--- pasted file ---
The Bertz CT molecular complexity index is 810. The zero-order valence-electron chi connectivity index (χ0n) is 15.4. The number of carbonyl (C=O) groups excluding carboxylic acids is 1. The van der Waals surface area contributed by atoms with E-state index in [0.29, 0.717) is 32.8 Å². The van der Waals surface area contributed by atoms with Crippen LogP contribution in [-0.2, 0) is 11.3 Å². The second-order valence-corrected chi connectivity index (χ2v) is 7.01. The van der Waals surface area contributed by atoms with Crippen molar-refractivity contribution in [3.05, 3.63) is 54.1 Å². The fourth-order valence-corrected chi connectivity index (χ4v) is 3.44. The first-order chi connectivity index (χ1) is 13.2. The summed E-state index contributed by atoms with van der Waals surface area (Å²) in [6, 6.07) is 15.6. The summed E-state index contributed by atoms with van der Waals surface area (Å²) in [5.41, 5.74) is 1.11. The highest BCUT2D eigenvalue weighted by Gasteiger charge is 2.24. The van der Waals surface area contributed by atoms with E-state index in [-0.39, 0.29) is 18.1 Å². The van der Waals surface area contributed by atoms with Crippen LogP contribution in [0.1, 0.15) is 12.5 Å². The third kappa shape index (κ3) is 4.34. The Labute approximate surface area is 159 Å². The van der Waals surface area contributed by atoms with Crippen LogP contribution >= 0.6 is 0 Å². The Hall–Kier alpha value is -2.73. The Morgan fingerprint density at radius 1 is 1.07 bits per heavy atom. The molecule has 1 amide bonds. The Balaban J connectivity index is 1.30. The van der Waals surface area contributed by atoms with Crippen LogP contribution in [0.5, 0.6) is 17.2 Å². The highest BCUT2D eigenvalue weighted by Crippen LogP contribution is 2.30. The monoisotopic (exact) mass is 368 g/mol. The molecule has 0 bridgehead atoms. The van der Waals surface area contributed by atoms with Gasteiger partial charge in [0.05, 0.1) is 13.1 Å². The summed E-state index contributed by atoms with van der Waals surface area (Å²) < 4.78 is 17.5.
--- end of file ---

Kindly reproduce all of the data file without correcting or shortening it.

The Bertz CT molecular complexity index is 810. The zero-order valence-electron chi connectivity index (χ0n) is 15.4. The number of carbonyl (C=O) groups excluding carboxylic acids is 1. The van der Waals surface area contributed by atoms with E-state index in [0.29, 0.717) is 32.8 Å². The van der Waals surface area contributed by atoms with Crippen LogP contribution in [-0.2, 0) is 11.3 Å². The second-order valence-corrected chi connectivity index (χ2v) is 7.01. The van der Waals surface area contributed by atoms with Crippen molar-refractivity contribution in [3.05, 3.63) is 54.1 Å². The fourth-order valence-corrected chi connectivity index (χ4v) is 3.44. The first-order chi connectivity index (χ1) is 13.2. The summed E-state index contributed by atoms with van der Waals surface area (Å²) in [6, 6.07) is 15.6. The summed E-state index contributed by atoms with van der Waals surface area (Å²) in [5.41, 5.74) is 1.11. The highest BCUT2D eigenvalue weighted by Gasteiger charge is 2.24. The van der Waals surface area contributed by atoms with E-state index in [-0.39, 0.29) is 18.1 Å². The van der Waals surface area contributed by atoms with Crippen LogP contribution in [0.1, 0.15) is 12.5 Å². The third kappa shape index (κ3) is 4.34. The Labute approximate surface area is 159 Å². The van der Waals surface area contributed by atoms with Crippen LogP contribution >= 0.6 is 0 Å². The Hall–Kier alpha value is -2.73. The Morgan fingerprint density at radius 1 is 1.07 bits per heavy atom. The molecule has 1 amide bonds. The Balaban J connectivity index is 1.30. The van der Waals surface area contributed by atoms with Crippen LogP contribution in [0.5, 0.6) is 17.2 Å². The highest BCUT2D eigenvalue weighted by Crippen LogP contribution is 2.30. The monoisotopic (exact) mass is 368 g/mol. The molecule has 0 bridgehead atoms. The van der Waals surface area contributed by atoms with Gasteiger partial charge in [0.05, 0.1) is 13.1 Å². The summed E-state index contributed by atoms with van der Waals surface area (Å²) < 4.78 is 17.5.